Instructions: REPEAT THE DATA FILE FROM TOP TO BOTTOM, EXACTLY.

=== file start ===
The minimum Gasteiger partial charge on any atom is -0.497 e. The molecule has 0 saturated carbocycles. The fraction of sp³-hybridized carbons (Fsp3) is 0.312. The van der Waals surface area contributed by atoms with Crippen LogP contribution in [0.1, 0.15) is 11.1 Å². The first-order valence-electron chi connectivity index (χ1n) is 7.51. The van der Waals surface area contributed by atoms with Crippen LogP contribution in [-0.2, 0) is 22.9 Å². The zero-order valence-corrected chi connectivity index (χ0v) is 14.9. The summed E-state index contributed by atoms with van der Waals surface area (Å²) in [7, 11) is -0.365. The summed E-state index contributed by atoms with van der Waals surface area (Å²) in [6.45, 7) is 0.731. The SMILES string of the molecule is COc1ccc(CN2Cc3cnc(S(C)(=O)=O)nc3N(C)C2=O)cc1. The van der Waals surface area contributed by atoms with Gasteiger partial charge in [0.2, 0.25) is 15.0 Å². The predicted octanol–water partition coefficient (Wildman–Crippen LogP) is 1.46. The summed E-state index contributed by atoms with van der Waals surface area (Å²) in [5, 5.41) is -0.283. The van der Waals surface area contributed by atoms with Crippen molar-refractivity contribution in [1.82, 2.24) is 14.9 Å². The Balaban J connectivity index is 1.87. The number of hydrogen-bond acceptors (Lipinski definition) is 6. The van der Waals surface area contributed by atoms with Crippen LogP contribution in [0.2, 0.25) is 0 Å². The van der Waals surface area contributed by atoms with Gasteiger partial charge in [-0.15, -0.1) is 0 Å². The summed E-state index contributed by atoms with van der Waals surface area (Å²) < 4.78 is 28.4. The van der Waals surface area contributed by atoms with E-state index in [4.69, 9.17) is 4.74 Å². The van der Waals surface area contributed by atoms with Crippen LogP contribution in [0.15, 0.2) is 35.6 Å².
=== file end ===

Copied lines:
The minimum Gasteiger partial charge on any atom is -0.497 e. The molecule has 0 saturated carbocycles. The fraction of sp³-hybridized carbons (Fsp3) is 0.312. The van der Waals surface area contributed by atoms with Crippen LogP contribution in [0.1, 0.15) is 11.1 Å². The first-order valence-electron chi connectivity index (χ1n) is 7.51. The van der Waals surface area contributed by atoms with Crippen LogP contribution in [-0.2, 0) is 22.9 Å². The zero-order valence-corrected chi connectivity index (χ0v) is 14.9. The summed E-state index contributed by atoms with van der Waals surface area (Å²) in [7, 11) is -0.365. The summed E-state index contributed by atoms with van der Waals surface area (Å²) in [6.45, 7) is 0.731. The SMILES string of the molecule is COc1ccc(CN2Cc3cnc(S(C)(=O)=O)nc3N(C)C2=O)cc1. The van der Waals surface area contributed by atoms with Gasteiger partial charge in [0.2, 0.25) is 15.0 Å². The predicted octanol–water partition coefficient (Wildman–Crippen LogP) is 1.46. The summed E-state index contributed by atoms with van der Waals surface area (Å²) in [5, 5.41) is -0.283. The van der Waals surface area contributed by atoms with Crippen molar-refractivity contribution in [1.82, 2.24) is 14.9 Å². The Balaban J connectivity index is 1.87. The number of hydrogen-bond acceptors (Lipinski definition) is 6. The van der Waals surface area contributed by atoms with Crippen LogP contribution in [0.2, 0.25) is 0 Å². The van der Waals surface area contributed by atoms with Gasteiger partial charge in [-0.15, -0.1) is 0 Å². The summed E-state index contributed by atoms with van der Waals surface area (Å²) < 4.78 is 28.4. The van der Waals surface area contributed by atoms with E-state index in [4.69, 9.17) is 4.74 Å². The van der Waals surface area contributed by atoms with Crippen LogP contribution in [0.15, 0.2) is 35.6 Å².